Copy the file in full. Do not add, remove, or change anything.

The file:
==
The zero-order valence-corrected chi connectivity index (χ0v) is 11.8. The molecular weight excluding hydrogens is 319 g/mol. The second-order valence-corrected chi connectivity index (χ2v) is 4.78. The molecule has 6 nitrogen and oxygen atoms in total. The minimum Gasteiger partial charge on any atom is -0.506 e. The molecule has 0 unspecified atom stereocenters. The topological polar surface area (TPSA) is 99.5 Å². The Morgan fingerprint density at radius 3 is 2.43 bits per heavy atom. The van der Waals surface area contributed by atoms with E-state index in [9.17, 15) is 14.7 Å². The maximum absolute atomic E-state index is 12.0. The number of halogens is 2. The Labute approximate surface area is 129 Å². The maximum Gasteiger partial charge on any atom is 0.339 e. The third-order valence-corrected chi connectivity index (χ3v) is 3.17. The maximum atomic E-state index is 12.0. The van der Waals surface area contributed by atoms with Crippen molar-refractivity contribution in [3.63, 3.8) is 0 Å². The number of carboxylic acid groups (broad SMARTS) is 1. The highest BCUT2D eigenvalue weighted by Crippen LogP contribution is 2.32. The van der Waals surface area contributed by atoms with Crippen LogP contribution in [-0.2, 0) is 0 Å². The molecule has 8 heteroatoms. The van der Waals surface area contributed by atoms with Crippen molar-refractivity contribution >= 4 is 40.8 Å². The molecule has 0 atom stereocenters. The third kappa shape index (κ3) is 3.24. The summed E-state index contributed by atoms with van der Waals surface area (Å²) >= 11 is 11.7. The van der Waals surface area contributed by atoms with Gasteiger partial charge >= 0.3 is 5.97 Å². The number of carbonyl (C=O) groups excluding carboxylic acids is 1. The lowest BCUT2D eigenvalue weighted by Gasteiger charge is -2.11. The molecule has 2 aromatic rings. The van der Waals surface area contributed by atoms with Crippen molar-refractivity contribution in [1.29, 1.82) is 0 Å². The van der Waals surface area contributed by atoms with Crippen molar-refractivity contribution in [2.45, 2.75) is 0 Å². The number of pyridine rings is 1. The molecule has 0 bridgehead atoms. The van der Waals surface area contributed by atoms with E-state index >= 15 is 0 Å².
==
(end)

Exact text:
The zero-order valence-corrected chi connectivity index (χ0v) is 11.8. The molecular weight excluding hydrogens is 319 g/mol. The second-order valence-corrected chi connectivity index (χ2v) is 4.78. The molecule has 6 nitrogen and oxygen atoms in total. The minimum Gasteiger partial charge on any atom is -0.506 e. The molecule has 0 unspecified atom stereocenters. The topological polar surface area (TPSA) is 99.5 Å². The Morgan fingerprint density at radius 3 is 2.43 bits per heavy atom. The van der Waals surface area contributed by atoms with E-state index in [9.17, 15) is 14.7 Å². The maximum absolute atomic E-state index is 12.0. The number of halogens is 2. The Labute approximate surface area is 129 Å². The maximum Gasteiger partial charge on any atom is 0.339 e. The third-order valence-corrected chi connectivity index (χ3v) is 3.17. The maximum atomic E-state index is 12.0. The van der Waals surface area contributed by atoms with Crippen molar-refractivity contribution in [3.63, 3.8) is 0 Å². The number of carboxylic acid groups (broad SMARTS) is 1. The highest BCUT2D eigenvalue weighted by Crippen LogP contribution is 2.32. The van der Waals surface area contributed by atoms with Crippen LogP contribution in [-0.2, 0) is 0 Å². The molecule has 8 heteroatoms. The van der Waals surface area contributed by atoms with Crippen molar-refractivity contribution >= 4 is 40.8 Å². The molecule has 0 atom stereocenters. The third kappa shape index (κ3) is 3.24. The summed E-state index contributed by atoms with van der Waals surface area (Å²) >= 11 is 11.7. The van der Waals surface area contributed by atoms with Gasteiger partial charge >= 0.3 is 5.97 Å². The number of carbonyl (C=O) groups excluding carboxylic acids is 1. The lowest BCUT2D eigenvalue weighted by Gasteiger charge is -2.11. The molecule has 2 aromatic rings. The van der Waals surface area contributed by atoms with Crippen molar-refractivity contribution in [1.29, 1.82) is 0 Å². The van der Waals surface area contributed by atoms with Crippen molar-refractivity contribution in [2.45, 2.75) is 0 Å². The number of pyridine rings is 1. The molecule has 0 bridgehead atoms. The van der Waals surface area contributed by atoms with E-state index >= 15 is 0 Å².